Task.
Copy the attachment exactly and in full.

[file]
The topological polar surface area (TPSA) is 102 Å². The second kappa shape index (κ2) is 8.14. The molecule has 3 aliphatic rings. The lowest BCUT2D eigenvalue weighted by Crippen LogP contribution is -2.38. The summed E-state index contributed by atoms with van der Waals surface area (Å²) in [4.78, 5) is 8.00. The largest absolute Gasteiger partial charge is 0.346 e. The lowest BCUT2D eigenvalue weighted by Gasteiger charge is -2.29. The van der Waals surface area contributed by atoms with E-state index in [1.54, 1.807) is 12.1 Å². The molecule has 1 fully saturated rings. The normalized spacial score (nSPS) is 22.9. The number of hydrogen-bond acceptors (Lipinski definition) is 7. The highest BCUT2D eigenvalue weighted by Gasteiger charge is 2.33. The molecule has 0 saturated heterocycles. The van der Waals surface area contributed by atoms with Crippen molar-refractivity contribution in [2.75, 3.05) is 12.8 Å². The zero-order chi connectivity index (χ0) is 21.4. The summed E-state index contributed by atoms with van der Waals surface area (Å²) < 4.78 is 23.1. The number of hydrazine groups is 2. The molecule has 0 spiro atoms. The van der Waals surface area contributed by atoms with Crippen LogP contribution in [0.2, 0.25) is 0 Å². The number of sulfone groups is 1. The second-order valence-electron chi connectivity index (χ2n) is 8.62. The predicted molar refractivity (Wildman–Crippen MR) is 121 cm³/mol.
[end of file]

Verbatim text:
The topological polar surface area (TPSA) is 102 Å². The second kappa shape index (κ2) is 8.14. The molecule has 3 aliphatic rings. The lowest BCUT2D eigenvalue weighted by Crippen LogP contribution is -2.38. The summed E-state index contributed by atoms with van der Waals surface area (Å²) in [4.78, 5) is 8.00. The largest absolute Gasteiger partial charge is 0.346 e. The lowest BCUT2D eigenvalue weighted by Gasteiger charge is -2.29. The van der Waals surface area contributed by atoms with E-state index in [1.54, 1.807) is 12.1 Å². The molecule has 1 fully saturated rings. The normalized spacial score (nSPS) is 22.9. The number of hydrogen-bond acceptors (Lipinski definition) is 7. The highest BCUT2D eigenvalue weighted by Gasteiger charge is 2.33. The molecule has 0 saturated heterocycles. The van der Waals surface area contributed by atoms with Crippen molar-refractivity contribution in [2.75, 3.05) is 12.8 Å². The zero-order chi connectivity index (χ0) is 21.4. The summed E-state index contributed by atoms with van der Waals surface area (Å²) < 4.78 is 23.1. The number of hydrazine groups is 2. The molecule has 0 spiro atoms. The van der Waals surface area contributed by atoms with Crippen LogP contribution in [0.2, 0.25) is 0 Å². The number of sulfone groups is 1. The second-order valence-electron chi connectivity index (χ2n) is 8.62. The predicted molar refractivity (Wildman–Crippen MR) is 121 cm³/mol.